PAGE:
"Wouldn't wish that on anybody ... it would be like living with an earnest version of Barry Jones. The Soeharto kids would go crazy inside a couple of weeks".

"Well, Tim Fischer called the old boy one of the greatest figures of the late 20th century", I said.

"Tim just says whimsical stuff like that when he's trying to sell sheep. It wouldn't work. These are sophisticated people used to living the high life. They'll need space to park about a dozen Mercedes, a ballroom, reception rooms, ensuites, servants' quarters, space for their shoes ..."

I could see he had a problem.

"Have you tried Paul Keating?" I asked. "He probably has a couple of spare bedrooms at the Queen Street place and there's that huge neo-classical pile he's built out the back of Wyong. The cars could go next door at John Laws' place and you could get the army to set up some demountables for the servants."

"Gee, that's an inspired thought", he said, "I'll give him a ring in the morning. What part of the operation are you on, by the way?"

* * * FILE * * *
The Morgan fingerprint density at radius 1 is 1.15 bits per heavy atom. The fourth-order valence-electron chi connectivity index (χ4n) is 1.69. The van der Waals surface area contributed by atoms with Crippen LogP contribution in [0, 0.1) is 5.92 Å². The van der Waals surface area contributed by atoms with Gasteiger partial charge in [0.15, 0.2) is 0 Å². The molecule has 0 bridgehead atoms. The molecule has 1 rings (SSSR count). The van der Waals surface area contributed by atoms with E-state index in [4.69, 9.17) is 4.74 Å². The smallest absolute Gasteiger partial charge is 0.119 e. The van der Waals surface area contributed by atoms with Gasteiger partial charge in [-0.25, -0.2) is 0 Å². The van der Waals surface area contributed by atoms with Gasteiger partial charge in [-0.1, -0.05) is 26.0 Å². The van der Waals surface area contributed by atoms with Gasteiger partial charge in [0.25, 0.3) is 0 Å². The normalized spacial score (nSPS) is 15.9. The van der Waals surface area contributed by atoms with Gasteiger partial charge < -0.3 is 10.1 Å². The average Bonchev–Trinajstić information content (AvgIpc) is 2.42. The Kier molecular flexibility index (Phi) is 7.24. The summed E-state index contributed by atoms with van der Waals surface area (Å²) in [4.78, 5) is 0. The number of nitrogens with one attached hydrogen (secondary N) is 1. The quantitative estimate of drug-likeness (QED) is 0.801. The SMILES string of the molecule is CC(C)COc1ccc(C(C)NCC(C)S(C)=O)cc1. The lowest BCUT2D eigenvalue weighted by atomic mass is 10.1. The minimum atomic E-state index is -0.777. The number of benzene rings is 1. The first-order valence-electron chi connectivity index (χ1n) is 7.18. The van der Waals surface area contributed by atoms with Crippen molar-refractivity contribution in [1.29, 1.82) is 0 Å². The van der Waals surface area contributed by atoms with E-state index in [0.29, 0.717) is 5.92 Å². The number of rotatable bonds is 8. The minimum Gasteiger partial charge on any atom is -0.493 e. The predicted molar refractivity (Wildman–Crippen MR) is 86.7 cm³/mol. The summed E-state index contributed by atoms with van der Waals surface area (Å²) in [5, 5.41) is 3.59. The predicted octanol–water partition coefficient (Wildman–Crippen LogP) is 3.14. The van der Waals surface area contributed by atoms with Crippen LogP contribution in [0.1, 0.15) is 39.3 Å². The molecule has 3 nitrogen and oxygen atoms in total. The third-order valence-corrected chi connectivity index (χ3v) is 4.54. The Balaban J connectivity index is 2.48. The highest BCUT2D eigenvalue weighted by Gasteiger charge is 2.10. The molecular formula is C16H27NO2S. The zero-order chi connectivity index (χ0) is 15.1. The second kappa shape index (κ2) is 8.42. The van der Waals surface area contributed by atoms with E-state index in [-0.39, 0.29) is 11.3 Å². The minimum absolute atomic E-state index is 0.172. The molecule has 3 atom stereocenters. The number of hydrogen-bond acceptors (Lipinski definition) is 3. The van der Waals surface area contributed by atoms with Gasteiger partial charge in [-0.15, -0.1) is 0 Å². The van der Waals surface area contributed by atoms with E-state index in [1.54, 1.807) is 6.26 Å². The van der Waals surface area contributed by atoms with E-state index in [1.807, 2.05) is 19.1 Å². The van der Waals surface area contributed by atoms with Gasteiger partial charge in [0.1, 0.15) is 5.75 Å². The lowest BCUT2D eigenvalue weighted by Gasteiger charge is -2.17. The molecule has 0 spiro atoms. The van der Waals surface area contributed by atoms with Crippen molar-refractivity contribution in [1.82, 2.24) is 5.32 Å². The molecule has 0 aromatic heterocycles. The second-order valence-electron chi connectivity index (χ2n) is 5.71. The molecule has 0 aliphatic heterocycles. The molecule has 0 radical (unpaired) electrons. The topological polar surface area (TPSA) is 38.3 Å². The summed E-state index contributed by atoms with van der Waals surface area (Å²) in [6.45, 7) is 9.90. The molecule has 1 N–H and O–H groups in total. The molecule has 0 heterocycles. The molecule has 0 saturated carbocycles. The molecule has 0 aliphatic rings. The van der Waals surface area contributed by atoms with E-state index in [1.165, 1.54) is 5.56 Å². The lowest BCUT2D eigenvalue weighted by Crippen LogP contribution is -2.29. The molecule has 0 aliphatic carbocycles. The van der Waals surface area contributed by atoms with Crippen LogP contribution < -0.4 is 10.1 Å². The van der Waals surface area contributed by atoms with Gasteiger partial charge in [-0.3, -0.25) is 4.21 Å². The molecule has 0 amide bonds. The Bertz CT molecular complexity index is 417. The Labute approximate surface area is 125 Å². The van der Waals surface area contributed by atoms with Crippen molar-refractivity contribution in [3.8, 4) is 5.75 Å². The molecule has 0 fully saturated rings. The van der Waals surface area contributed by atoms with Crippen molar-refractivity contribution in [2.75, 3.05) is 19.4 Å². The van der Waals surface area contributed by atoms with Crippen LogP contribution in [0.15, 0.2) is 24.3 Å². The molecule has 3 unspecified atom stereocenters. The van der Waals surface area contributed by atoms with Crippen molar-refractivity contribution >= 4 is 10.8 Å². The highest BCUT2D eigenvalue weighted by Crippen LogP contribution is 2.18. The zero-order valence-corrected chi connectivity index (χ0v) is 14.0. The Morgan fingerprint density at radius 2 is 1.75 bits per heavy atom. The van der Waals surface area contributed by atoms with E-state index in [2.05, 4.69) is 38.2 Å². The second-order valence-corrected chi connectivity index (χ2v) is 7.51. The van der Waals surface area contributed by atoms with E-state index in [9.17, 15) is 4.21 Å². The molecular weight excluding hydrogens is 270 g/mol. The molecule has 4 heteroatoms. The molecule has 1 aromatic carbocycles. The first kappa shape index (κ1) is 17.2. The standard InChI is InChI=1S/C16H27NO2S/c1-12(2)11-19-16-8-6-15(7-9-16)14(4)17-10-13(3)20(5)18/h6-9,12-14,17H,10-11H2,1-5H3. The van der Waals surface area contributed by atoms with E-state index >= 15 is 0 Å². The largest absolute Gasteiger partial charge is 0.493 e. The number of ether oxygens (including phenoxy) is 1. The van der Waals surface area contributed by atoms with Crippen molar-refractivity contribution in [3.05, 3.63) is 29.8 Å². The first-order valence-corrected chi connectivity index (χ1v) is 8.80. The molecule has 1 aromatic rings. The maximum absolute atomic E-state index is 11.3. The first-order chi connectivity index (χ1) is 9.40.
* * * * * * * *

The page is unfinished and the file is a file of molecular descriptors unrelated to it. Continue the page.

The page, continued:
"Another bugger's muddle", I replied, thinking fast ... "When the Indonesian army deserts the old boy we'll probably need the SAS to extract him, but they're spread round the world in sub-contract scab operations ... we're trying to get them back from all over the place."

The rain stopped just after "Roger" left. Joadja finished her shift and we walked down to the park to look for the the big field mushrooms that always come up under the sheoaks after a good soaking. The grass glowed green and a warm pink afternoon light tinged the towering storm clouds piling up on the horizon.